There is so much fear in letting go.
One time, many years ago, two of my older sisters went sky-diving. For Anne, it was not her first excursion with such an adventure, but for Lucy, it was. They were both in their 20s, and the thrill was both inviting and exhilarating.
As I remember the story, the training period went quite well, with all the necessary precautions attended, protocols rehearsed, and capabilities confirmed. Test the parachute pack, ensure the straps are locked, situate the goggles and helmet, crawl out onto the plane wing, wait for the signal, let go. The professionals will do the rest. Not so difficult a protocol when their feet were still on solid ground.
But then the plane took off, and the thrill and fear started competing. Since I wasn't present, I don't know first-hand what occurred up there in the sky, but this is my memory of the story. Inside the plane, everything was fine. Goggles, check; straps, check; parachute, check. Anne first — she crouched down, crawled out onto the plane wing on all fours, took a deep breath, heard the instructor say, "Now!" and let go. Her parachute was engaged when she cleared the plane, and she gracefully began her float through the air.
But then the critical moment arrived: Lucy's turn. "Alright, go ahead and get out there on the wing." Nod; pause. "Crawl out there." Freeze. "Are you OK?" Nod; just give me a second. "OK. Are you going to make it? We need to get you out there now if you want to do this." OK; crawl. Cling. "Now!" Cling, cling, cling, cling, cling. "You have to let go!" Nothing. "Ma'am, you have to let go now!" Nod. Cling. "Either you come back in or I'm going to have to push you." Nod. "I'm going to help you let go, OK?" Nod.
And then, as I recall the story, the instructor pried my sister's fingers one at a time off the plane's wing as she leaned into the fall and dropped into midair. There was free fall, but then the parachute opened, just as promised, tugging her lightly into buoyancy, and within a few minutes, she was back on terra firma safe and sound with the experience of a lifetime and a story to match.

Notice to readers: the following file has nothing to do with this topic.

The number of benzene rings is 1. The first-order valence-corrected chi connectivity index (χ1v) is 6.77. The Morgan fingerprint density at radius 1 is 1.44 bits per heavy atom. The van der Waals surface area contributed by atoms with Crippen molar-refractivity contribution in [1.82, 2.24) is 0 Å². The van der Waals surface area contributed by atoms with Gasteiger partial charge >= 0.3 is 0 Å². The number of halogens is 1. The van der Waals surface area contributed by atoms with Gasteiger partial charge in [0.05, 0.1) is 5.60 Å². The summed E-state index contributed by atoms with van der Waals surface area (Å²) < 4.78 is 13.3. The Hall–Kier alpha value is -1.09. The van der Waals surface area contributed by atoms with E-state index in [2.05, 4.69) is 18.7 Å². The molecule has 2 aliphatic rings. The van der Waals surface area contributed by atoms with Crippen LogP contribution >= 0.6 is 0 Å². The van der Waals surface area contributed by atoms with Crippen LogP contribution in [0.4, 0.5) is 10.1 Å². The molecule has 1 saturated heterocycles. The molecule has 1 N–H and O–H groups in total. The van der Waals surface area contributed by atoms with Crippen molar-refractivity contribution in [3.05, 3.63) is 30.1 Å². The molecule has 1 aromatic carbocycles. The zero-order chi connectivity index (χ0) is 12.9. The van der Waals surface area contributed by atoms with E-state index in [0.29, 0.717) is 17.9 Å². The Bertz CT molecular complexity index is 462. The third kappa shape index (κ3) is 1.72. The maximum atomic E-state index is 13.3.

When I double-checked this decades-old memory of mine against the actual history from my two older sisters, they both corrected me significantly (what else are big sisters for anyway?). In fact, Anne did not go first as the big sister mentor, showing Lucy the ropes. Lucy volunteered to go first, and rather than cling to the wing, she didn't even wait for the instructor to give the OK; she just let go immediately — and somewhat prematurely. In her own words: "No one had to pry my fingers off anything … and it was the single most quiet, peaceful and free experience of my life."
Anne's response to this abrupt departure from the plane, as she tells the story, was that her "big sister protector" kicked into gear and she jumped out equally abruptly to make sure Lucy was OK, erroneously landing herself in a not-quite-the-desired-landing-destination field of soybeans. (I do wonder how Anne had hoped to make things right if indeed Lucy had been in trouble …)
Now, one might call my story "fake news" and the actual event the only experience worth relating. I beg to differ. I find the discrepancies illuminating. Fear is a construct. It might be real in the personal experience and in the actual effects, but in the end, fear is constructed out of our own minds, hearts, and realities.